Perhaps it’s a coincidence but the two things that work best for me, as the two things I most enjoy – twitter and blogging. When I was at school my math’s teacher once told me I had a mind full of useless information – well that ‘useless information’ has found a home on twitter and my blog!

Useless information. Hmmmm. But I’m glad you put it to good use! Do you have a writing regimen? If so, share that with us.

My writing regime is to write in every spare minute! I used to set a target of writing for twenty minutes a day and get so absorbed that time would stretch to two hours. However, last November I took part in NaNoWriMo (National Novel Writing Month) which sets a daily word target of 1,670 words. This revolutionised my writing! Before NaNoWriMo I had no idea how much time I wasted in distractions and procrastination whilst thinking I was working. There’s nowhere to hide with NaNoWriMo and boy did my productivity improve. That’s the way forward now – a daily word count.

Each year, I debate participating in NaNo but chicken out. I admire any writer who can produce that many words in a day. What do you like most about writing? What do you dislike most?

That’s a hard question to answer because I love writing and everything about it, from research to brainstorming, from actually writing the story to blogging about the finished book. OK, if I’m honest I’m not 100% a fan of editing (it gives me a migraine, all those little dots and annotations) and also, when I sit at the keyboard for too long my knees lock up!

I’m one of those weird authors who likes editing most, although used to hate it. Don’t know why the change…What book(s) are you reading now?

I’m currently reading SJ Watson’s “Before I Go To Sleep” and it’s spellbinding. It’s the story of a woman with amnesia who wakes up every morning having to learn who she is afresh, and then slowly bits and pieces of the past start coming back to her. I’m holding my breath to find out if her loving husband is truly a hero or possibly the villain – edge of the seat stuff!

Sounds fascinating. Kind of reminds me of that movie Fifty First Dates. I do hope her husband turns out to be a hero. Who are your favorite authors?

My all-time favourite author is Margaret George. I owe her so much because it was through reading her books, especially ‘The Autobiography of Henry VIII’ that I discovered a love of history. My other favourites are Lisa Keyplas, Gaelen Foley and Mary Balogh.

All great writers. I note you’re a cat lover. Do you have any pets? If so, tell us about them.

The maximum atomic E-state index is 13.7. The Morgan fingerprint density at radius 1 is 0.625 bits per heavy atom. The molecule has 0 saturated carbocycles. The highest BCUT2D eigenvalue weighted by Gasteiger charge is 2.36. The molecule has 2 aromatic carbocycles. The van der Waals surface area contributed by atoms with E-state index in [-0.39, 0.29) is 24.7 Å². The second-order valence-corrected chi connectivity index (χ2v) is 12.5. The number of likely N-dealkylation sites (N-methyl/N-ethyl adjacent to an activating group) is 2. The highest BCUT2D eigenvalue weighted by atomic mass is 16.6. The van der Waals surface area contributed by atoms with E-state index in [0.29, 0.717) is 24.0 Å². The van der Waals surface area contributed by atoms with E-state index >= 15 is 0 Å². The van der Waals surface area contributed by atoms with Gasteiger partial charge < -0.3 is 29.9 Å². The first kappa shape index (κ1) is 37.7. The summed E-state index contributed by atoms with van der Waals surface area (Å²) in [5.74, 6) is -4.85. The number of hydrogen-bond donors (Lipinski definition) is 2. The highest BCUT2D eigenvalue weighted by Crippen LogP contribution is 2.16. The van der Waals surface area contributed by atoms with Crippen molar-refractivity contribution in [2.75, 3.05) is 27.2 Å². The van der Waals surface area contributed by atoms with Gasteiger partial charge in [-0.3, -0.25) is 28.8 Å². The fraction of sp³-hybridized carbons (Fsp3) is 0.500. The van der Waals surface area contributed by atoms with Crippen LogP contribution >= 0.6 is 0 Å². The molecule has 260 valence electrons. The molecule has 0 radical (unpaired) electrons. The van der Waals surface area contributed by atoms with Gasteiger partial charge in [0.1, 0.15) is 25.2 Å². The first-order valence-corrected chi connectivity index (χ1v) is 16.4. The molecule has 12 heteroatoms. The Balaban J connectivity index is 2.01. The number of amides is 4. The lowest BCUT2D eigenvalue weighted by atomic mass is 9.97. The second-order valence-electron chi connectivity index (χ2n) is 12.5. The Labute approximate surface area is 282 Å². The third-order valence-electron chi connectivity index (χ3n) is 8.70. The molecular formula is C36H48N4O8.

You are going to regret asking this question because I can talk for hours about my cats! So (deep breath) here goes….

I currently have five cats, although I peeked a few years ago at nine. They are: Wallace, Gromit (brothers), Pilchard, Widget and Noni (mother and daughter). Widget may be familiar to you because she’s in my author photo and Twitter avatar. She’s an ex-stray who thinks she’s human – did I mention she’s also my writer’s cat in that she sits beside me whilst I write? In fact she’s sitting beside me now washing her tummy, which may take quite a while as it’s a very ample stomach. She’s helps my word count because when I get up for a comfort break she pinches the warm spot and then looks hurt when I try to reclaim it. The result is I try and get up as little as possible!

How cute! I love the picture of you with Widget.  Cats are special animals, each with their own unique personality. Our last one died a couple of years ago and I miss having a cat in the house. Tell us about your part of the country.

As I mentioned earlier, I live on the outskirts of London, in what is officially a village – although from the amount of traffic passing through, you’d never guess. I live a five minute walk away from were I work, which is opposite a village green, complete with duck pond and a church dating back to Norman times. Just along the road is the cottage where artist Lucy Kemp Walsh lived when she was alive. Lucy was the lady who did the original line drawings for my favourite childhood book, Black Beauty by Anna Sewell.

Sounds absolutely gorgeous. What a wonderful setting for working and writing, Grace. Thanks so much for joining us today. For more information about Grace and her works:

http://graceelliot-author.blogspot.com

www.wix.com/graceelliot/grace-elliot